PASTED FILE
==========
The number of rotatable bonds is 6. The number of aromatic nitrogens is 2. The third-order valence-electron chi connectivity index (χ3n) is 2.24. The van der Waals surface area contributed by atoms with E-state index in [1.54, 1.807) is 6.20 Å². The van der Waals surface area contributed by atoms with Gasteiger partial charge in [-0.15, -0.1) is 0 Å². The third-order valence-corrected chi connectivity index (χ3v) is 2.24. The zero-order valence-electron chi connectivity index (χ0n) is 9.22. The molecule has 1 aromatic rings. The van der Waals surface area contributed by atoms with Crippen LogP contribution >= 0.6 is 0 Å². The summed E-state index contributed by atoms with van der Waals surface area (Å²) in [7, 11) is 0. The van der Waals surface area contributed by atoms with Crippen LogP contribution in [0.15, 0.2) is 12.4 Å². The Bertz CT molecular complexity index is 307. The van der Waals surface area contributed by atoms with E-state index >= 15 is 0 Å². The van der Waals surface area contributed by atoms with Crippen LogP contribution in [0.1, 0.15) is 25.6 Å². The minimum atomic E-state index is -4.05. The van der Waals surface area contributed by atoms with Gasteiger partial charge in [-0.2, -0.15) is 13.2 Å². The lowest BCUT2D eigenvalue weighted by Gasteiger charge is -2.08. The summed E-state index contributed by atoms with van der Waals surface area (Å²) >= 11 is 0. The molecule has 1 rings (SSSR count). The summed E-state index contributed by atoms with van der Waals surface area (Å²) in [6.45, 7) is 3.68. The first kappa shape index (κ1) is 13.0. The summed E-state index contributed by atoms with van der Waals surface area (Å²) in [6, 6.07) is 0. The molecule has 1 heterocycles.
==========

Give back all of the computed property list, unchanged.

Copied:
The number of rotatable bonds is 6. The number of aromatic nitrogens is 2. The third-order valence-electron chi connectivity index (χ3n) is 2.24. The van der Waals surface area contributed by atoms with E-state index in [1.54, 1.807) is 6.20 Å². The van der Waals surface area contributed by atoms with Gasteiger partial charge in [-0.15, -0.1) is 0 Å². The third-order valence-corrected chi connectivity index (χ3v) is 2.24. The zero-order valence-electron chi connectivity index (χ0n) is 9.22. The molecule has 1 aromatic rings. The van der Waals surface area contributed by atoms with Crippen LogP contribution >= 0.6 is 0 Å². The summed E-state index contributed by atoms with van der Waals surface area (Å²) in [7, 11) is 0. The van der Waals surface area contributed by atoms with Crippen LogP contribution in [0.15, 0.2) is 12.4 Å². The Bertz CT molecular complexity index is 307. The van der Waals surface area contributed by atoms with E-state index >= 15 is 0 Å². The van der Waals surface area contributed by atoms with Crippen LogP contribution in [0.1, 0.15) is 25.6 Å². The minimum atomic E-state index is -4.05. The van der Waals surface area contributed by atoms with Gasteiger partial charge in [-0.2, -0.15) is 13.2 Å². The lowest BCUT2D eigenvalue weighted by Gasteiger charge is -2.08. The summed E-state index contributed by atoms with van der Waals surface area (Å²) >= 11 is 0. The molecule has 1 rings (SSSR count). The summed E-state index contributed by atoms with van der Waals surface area (Å²) in [6.45, 7) is 3.68. The first kappa shape index (κ1) is 13.0. The summed E-state index contributed by atoms with van der Waals surface area (Å²) in [6, 6.07) is 0. The molecule has 1 heterocycles.